In another study of treatment for benign prostate enlargement, symptoms were the driving force in patients’ decisions. Only 11 percent with moderate symptoms and 22 percent with severe symptoms chose surgery. Most were more concerned about potential impotence because of surgery than whether they would have to live with their condition. For most physicians, by contrast, symptom relief is a major priority.

The paternalistic approach to health care often violates a basic ethical principle of patient autonomy. Patients should be given enough information about their conditions and treatment options to make informed decisions.

A study of nine common medical decisions, such whether to have cancer screenings and whether to prescribe medication to alleviate a condition, found that U.S. patients were not well-informed. The research also showed that physicians tend to stress the advantages of the treatments they recommend rather than the disadvantages or risks. They also were unlikely to ask patients which treatment they would prefer.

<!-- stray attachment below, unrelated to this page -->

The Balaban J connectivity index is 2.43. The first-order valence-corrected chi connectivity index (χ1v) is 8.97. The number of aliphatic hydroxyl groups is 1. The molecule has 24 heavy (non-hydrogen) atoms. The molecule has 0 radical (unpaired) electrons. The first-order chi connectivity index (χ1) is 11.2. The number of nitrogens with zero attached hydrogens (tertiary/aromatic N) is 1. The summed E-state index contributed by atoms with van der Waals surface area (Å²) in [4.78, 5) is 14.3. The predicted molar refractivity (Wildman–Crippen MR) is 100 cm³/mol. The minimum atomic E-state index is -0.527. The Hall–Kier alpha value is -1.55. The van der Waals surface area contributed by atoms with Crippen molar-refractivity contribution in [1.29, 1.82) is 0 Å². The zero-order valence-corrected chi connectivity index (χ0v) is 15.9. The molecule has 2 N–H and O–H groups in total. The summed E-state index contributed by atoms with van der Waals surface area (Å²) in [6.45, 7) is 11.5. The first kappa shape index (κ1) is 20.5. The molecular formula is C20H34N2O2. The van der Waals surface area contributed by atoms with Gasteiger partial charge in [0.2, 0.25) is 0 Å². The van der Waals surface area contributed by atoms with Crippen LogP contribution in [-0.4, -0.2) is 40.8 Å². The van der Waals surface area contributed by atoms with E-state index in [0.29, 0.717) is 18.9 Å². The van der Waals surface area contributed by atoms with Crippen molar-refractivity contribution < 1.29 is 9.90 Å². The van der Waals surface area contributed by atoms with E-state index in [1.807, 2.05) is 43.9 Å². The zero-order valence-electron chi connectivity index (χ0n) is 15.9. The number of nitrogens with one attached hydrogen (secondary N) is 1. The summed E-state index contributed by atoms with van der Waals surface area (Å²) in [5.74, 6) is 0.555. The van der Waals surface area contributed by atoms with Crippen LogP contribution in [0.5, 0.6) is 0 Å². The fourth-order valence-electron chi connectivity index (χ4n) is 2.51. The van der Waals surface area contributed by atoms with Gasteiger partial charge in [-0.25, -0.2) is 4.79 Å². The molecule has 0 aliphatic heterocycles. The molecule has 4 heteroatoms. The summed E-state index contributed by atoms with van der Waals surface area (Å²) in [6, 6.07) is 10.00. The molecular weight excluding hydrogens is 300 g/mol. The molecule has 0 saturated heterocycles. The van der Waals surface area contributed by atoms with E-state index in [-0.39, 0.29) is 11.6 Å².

Palliative care as a win-win

Palliative care offers multiple benefits. Pain can slow the healing process. It extends hospital stays, prolongs needless suffering and erodes a patient’s capacity to adhere to prescribed treatment.

A 2008 Journal of Palliative Medicine study measured the impact of palliative care on patient satisfaction, clinical outcomes and cost of care for six months after being released from the hospital. Patient satisfaction was higher, more advance directives were completed, fewer ICU admissions were necessary and overall medical costs were lower compared to patients with life-limiting illnesses not in palliative care. Patient satisfaction stems primarily from palliative care’s patient-centered approach, which incorporates personal values and preferences.